DADONE, c.1900

Important Australian + International Fine Art
3 May 2023


(1858 - 1930)
DADONE, c.1900

oil on canvas

32.0 x 25.5 cm

signed with initials and inscribed with title upper right: Dadone / J.R / FeciT

$90,000 – $120,000
Sold for $153,409 (inc. BP) in Auction 74 - 3 May 2023, Melbourne

The artist
Thence by descent
Jeanne Jouve, the artist’s eldest child and only daughter
Private collection, a gift from the above in 1948
Private collection, Paris, purchased in 2000
Sotheby’s, Melbourne, 19 September 2005, lot 10
The Reg Grundy AC OBE and Joy Chambers-Grundy Collection (label attached verso)
Important Australian Art from the Collection of Red Grundy AC OBE and Joy Chambers-Grundy, Bonhams, Sydney, 26 June 2013, lot 72
Private collection, Melbourne

Catalogue text

John Peter Russell holds a unique place in Australian art history for his close association with avant-garde circles in 1880s Paris and his firsthand acquaintance with masters of European Impressionism and Post-Impressionism. As a student at Fernand Cormon’s atelier in Paris in the mid-1880s, Russell worked alongside Émile Bernard, Henri de Toulouse-Lautrec and later, Vincent van Gogh, with whom he established an enduring friendship.1 On a summer break from Paris in 1886, Russell spent several months on Belle-Île, one of a group of small islands off the coast of Brittany. It was here that he met and befriended Claude Monet who he saw working
en plein air, famously introducing himself by asking if Monet was indeed ‘the Prince of the Impressionists’. Inevitably flattered, Monet, who was eighteen years Russell’s senior, took a liking to the young Australian and dined with him and his beautiful wife-to-be, enjoying their hospitality and company during his stay on the island. Uncharacteristically, Monet also allowed Russell to watch him work and on occasion, to paint alongside him, experiences that provided an extraordinary insight into the techniques and working method of one of the founders of the Impressionist movement. The influence on Russell was significant and the paintings he made in Italy and Sicily only a few months later show him working in a new style, creating compositions that are made up of strokes of pure high-keyed colour.2  

Captivated by the rugged beauty of Belle-Île and attuned to the possibilities the environment presented for the development of his art, Russell – whose inherited wealth meant he didn’t have to find paid employment – bought land overlooking the inlet of Goulphar in 1887. Writing to Tom Roberts, he said, ‘I am about to build a house in France. Settle down for some five years. Get some work done. It will be in some out of the way corner as much as a desert as possible.’3 Living there permanently until 1909, Russell developed an intimate knowledge of the island’s geography, both from the land and the sea, and this informed many of his best known paintings such as Port-Goulphar, Belle-Île, 1887 (Art Gallery of New South Wales) and Rough Sea, Belle-Île,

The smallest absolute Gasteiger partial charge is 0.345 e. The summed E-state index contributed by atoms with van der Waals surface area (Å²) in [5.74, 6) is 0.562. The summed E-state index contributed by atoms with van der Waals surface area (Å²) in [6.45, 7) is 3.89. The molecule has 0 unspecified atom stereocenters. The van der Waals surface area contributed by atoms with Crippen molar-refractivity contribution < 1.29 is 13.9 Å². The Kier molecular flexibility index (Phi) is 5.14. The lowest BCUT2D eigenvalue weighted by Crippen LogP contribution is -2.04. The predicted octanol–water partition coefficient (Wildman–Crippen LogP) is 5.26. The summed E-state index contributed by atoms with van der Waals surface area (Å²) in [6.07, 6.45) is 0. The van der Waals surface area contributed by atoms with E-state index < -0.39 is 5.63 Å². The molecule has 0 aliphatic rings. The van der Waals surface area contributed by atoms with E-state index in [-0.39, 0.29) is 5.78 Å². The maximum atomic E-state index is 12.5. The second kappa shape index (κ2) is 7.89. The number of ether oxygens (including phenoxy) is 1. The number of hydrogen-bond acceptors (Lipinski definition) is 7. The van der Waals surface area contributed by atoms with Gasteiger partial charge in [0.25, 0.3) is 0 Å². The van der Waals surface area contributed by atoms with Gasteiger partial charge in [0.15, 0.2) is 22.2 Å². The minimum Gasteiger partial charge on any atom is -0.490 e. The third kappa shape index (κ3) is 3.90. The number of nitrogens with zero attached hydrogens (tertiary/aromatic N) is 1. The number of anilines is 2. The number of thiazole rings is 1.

1900 (National Gallery of Victoria), which capture the distinctive light, changing colours and atmospheric conditions of his island home.

Russell was also a talented painter of portraits and just as his images of the Belle-Île landscape describe areas he knew intimately, so too, the subjects of his portraits are typically people with whom he had a close relationship. His great friend, van Gogh, is the subject of a fine 1886 portrait which is in the collection of the Van Gogh Museum in Amsterdam. Russell’s wife, Marianna – an Italian beauty who had modelled for the sculptor, Rodin – was the subject of numerous works. Her mother also sat for Russell and this intimately-scaled profile portrait depicts her father, Pasquale Mattioco – the colloquial Italian term ‘Dadone’ acknowledging his status as a senior male relative. The artist’s respect for his subject is clear and, as well as rendering the subject’s physical appearance, the portrait speaks to the wisdom and experience of a long life. With an emphasis on shades of blue, with white and grey highlights, the painting recalls Russell’s seascapes, and the image is built up in a series of energetic and assured brush strokes which reflect what Russell scholar, Ann Galbally, described as the artist’s distinctive ‘intensity of vision.’4

1. Although Russell did not see van Gogh again after he departed for Arles in the south of France in early 1888, their friendship continued via an extensive correspondence. See Galbally, A.,
A Remarkable Friendship: Vincent van Gogh and John Peter Russell
, The Miegunyah Press, Carlton, 2008
2. Taylor, E., ‘John Russell and friends: Roberts, Monet, van Gogh, Matisse, Rodin’, Australian Impressionists in France, National Gallery of Victoria, Melbourne, 2013, p. 60
3. Russell to Tom Roberts, 5 October 1887 quoted in Tunnicliffe, W., (ed.), John Russell: Australia’s French Impressionist, Art Gallery of New South Wales, Sydney, 2018, p. 193
4. Galbally, op. cit., p. 15